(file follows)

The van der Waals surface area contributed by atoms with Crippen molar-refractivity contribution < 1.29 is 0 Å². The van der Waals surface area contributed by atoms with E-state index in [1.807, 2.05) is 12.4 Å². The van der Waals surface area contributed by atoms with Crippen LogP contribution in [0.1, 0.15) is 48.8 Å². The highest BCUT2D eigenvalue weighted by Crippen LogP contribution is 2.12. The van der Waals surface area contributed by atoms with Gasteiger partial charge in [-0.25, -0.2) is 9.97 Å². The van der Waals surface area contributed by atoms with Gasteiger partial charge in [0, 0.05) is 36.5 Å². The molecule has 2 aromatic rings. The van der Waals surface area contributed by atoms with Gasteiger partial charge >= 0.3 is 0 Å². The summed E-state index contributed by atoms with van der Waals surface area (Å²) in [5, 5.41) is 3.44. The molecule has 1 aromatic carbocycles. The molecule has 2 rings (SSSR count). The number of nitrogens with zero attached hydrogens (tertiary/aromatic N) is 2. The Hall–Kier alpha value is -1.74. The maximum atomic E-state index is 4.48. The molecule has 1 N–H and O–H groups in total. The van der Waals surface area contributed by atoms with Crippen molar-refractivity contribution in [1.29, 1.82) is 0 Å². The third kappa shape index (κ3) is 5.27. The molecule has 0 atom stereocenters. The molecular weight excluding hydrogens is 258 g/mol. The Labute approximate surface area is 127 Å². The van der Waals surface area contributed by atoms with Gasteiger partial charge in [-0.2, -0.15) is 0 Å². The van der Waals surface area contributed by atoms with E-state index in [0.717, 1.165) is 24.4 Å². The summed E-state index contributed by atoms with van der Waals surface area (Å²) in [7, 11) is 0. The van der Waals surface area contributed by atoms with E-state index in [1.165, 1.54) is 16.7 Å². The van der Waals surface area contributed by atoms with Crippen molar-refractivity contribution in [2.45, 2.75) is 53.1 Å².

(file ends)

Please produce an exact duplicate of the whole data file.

The van der Waals surface area contributed by atoms with Crippen molar-refractivity contribution < 1.29 is 0 Å². The van der Waals surface area contributed by atoms with E-state index in [1.807, 2.05) is 12.4 Å². The van der Waals surface area contributed by atoms with Crippen LogP contribution in [0.1, 0.15) is 48.8 Å². The highest BCUT2D eigenvalue weighted by Crippen LogP contribution is 2.12. The van der Waals surface area contributed by atoms with Gasteiger partial charge in [-0.25, -0.2) is 9.97 Å². The van der Waals surface area contributed by atoms with Gasteiger partial charge in [0, 0.05) is 36.5 Å². The molecule has 2 aromatic rings. The van der Waals surface area contributed by atoms with Gasteiger partial charge >= 0.3 is 0 Å². The summed E-state index contributed by atoms with van der Waals surface area (Å²) in [5, 5.41) is 3.44. The molecule has 1 aromatic carbocycles. The molecule has 2 rings (SSSR count). The number of nitrogens with zero attached hydrogens (tertiary/aromatic N) is 2. The Hall–Kier alpha value is -1.74. The maximum atomic E-state index is 4.48. The molecule has 1 N–H and O–H groups in total. The van der Waals surface area contributed by atoms with Crippen molar-refractivity contribution in [1.29, 1.82) is 0 Å². The third kappa shape index (κ3) is 5.27. The molecule has 0 atom stereocenters. The molecular weight excluding hydrogens is 258 g/mol. The Labute approximate surface area is 127 Å². The van der Waals surface area contributed by atoms with Gasteiger partial charge in [-0.2, -0.15) is 0 Å². The van der Waals surface area contributed by atoms with E-state index in [0.717, 1.165) is 24.4 Å². The summed E-state index contributed by atoms with van der Waals surface area (Å²) in [7, 11) is 0. The van der Waals surface area contributed by atoms with E-state index in [1.165, 1.54) is 16.7 Å². The van der Waals surface area contributed by atoms with Crippen molar-refractivity contribution in [2.45, 2.75) is 53.1 Å².